Melatonin is a small, highly conserved indole with numerous receptor-mediated and receptor-independent actions. Receptor-dependent functions include circadian rhythm regulation, sleep, and cancer inhibition. The receptor-independent actions relate to melatonin’s ability to function in the detoxiﬁcation of free radicals, thereby protecting critical molecules from the destructive effects of oxidative stress under conditions of ischemia/reperfusion injury (stroke, heart attack), ionizing radiation, and drug toxicity, among others. Melatonin has numerous applications in physiology and medicine.
The excerpt from this article cites content from Physiology Reviews:
“Living a Healthier Lifestyle”
September , 2014; 29 (5): 302-03.
current as of September 4, 2014.
When melatonin is to be used: the dose and timing of when it is given may be critical in determining its efﬁcacy as a treatment … The doses typically used in animal/human studies for Melatonin and its metabolites (studied) – that are formed when the parent molecule scavenges toxic radicals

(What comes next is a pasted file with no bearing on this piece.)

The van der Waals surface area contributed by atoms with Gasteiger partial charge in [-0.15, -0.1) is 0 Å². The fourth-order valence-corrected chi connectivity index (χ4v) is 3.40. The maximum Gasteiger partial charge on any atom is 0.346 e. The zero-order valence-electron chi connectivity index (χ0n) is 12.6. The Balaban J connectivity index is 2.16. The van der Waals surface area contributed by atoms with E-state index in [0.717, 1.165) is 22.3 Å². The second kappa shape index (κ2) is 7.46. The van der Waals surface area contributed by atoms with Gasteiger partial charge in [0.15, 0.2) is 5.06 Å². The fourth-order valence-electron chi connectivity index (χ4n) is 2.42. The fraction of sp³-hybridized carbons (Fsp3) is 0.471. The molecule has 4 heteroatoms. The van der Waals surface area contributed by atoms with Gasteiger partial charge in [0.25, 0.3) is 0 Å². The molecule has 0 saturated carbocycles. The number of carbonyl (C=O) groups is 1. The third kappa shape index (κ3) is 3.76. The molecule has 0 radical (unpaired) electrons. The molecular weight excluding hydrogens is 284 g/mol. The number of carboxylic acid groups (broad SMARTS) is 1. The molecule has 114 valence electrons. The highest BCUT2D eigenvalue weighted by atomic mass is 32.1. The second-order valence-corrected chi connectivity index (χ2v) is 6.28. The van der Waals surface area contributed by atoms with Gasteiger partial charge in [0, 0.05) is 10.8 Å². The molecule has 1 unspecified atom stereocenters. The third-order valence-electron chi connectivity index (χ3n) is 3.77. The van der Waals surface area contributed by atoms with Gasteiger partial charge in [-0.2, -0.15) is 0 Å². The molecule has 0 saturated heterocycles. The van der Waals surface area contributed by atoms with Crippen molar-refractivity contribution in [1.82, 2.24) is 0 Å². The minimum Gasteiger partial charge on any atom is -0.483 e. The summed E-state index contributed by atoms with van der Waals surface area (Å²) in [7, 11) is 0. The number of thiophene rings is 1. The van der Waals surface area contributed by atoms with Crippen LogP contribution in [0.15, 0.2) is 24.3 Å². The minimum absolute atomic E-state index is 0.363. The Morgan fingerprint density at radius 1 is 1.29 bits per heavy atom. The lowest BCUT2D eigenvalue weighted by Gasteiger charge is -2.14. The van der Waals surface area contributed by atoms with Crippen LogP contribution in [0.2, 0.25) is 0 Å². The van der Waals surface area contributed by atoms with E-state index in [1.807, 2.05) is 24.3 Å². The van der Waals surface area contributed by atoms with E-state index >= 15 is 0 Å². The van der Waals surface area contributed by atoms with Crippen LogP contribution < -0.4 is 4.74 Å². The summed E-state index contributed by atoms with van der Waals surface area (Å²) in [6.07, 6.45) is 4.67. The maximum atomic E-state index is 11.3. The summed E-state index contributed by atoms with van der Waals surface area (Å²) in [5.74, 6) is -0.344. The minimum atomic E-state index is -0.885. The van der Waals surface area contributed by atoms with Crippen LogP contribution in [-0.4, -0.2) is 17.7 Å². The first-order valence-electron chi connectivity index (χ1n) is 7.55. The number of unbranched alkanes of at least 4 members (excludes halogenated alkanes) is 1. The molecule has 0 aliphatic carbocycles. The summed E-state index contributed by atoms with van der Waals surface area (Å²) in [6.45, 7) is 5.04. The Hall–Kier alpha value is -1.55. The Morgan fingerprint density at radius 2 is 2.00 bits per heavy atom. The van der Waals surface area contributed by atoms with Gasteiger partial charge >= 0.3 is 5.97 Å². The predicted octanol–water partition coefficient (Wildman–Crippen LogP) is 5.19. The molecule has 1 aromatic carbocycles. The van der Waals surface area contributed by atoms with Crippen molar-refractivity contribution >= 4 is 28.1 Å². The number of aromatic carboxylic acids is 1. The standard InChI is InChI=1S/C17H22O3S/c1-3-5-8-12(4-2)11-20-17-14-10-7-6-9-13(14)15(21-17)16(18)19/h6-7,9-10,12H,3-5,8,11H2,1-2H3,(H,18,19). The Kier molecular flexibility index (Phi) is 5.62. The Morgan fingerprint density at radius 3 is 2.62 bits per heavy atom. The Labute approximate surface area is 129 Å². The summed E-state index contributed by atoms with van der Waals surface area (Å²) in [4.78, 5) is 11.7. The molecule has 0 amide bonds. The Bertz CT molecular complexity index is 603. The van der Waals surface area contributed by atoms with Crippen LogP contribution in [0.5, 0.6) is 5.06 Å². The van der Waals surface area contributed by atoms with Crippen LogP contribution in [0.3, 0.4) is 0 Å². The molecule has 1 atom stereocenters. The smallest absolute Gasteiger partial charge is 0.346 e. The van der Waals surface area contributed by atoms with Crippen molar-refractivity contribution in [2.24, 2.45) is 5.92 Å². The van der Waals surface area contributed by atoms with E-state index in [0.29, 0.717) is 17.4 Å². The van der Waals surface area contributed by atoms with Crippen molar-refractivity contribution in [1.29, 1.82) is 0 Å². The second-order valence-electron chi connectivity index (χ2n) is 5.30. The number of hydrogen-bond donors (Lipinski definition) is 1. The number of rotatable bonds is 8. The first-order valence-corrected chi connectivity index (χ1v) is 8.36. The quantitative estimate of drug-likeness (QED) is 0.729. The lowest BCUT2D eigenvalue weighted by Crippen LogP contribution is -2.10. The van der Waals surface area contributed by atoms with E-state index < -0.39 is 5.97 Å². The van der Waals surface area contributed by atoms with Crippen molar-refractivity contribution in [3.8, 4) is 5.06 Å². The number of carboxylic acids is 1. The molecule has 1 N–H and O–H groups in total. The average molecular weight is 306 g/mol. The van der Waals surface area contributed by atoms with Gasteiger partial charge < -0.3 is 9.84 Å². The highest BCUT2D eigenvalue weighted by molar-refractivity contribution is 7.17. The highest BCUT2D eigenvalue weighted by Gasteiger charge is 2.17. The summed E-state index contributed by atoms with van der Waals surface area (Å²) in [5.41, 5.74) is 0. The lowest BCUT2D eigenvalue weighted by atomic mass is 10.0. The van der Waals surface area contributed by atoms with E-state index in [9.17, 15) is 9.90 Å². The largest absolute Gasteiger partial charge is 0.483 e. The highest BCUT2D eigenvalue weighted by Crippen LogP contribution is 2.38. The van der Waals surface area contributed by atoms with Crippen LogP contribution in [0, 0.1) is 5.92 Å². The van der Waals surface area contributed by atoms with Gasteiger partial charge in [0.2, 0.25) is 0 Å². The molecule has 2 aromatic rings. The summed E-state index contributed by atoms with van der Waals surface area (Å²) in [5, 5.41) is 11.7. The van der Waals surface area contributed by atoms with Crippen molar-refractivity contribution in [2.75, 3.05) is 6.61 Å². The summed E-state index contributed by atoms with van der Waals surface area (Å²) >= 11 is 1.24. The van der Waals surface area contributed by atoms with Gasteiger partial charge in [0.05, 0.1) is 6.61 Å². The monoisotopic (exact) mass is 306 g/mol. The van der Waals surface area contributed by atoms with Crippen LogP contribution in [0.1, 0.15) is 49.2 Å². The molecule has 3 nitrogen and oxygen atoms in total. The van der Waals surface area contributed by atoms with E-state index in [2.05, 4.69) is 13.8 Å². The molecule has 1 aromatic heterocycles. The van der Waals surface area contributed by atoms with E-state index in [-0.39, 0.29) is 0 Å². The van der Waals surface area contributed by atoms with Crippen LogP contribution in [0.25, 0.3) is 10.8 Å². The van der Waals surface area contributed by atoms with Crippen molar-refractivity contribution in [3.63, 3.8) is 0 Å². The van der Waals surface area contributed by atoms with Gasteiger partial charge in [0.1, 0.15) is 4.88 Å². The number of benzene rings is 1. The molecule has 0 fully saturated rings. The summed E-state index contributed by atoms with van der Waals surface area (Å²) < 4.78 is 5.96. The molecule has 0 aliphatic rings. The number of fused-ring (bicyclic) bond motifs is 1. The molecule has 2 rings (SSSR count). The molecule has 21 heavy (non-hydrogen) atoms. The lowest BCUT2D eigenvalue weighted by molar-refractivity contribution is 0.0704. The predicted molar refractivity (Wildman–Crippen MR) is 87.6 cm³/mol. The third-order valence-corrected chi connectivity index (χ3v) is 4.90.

Anti- oxidant cascade
This series of reactions is referred to as melatonin’s anti- oxidant cascade, and it permits melatonin to directly and indirectly detoxify multiple radicals. These molecules differ somewhat in terms of their efﬁcacies toward the radicals they scavenge.
Melatonin Isomers: Isomers of melatonin have been identiﬁed in plant products, and we have predicted they will eventually be found throughout the plant and animal kingdoms. Isomers are molecules with the identical molecular size as melatonin; they also possess the same methoxy residue and the aliphatic side chain as melatonin itself, but they are in different locations on the indole nucleus. Presently published reports show that the isomers bind to classic membrane melatonin receptors and function in free-radical detoxiﬁcation.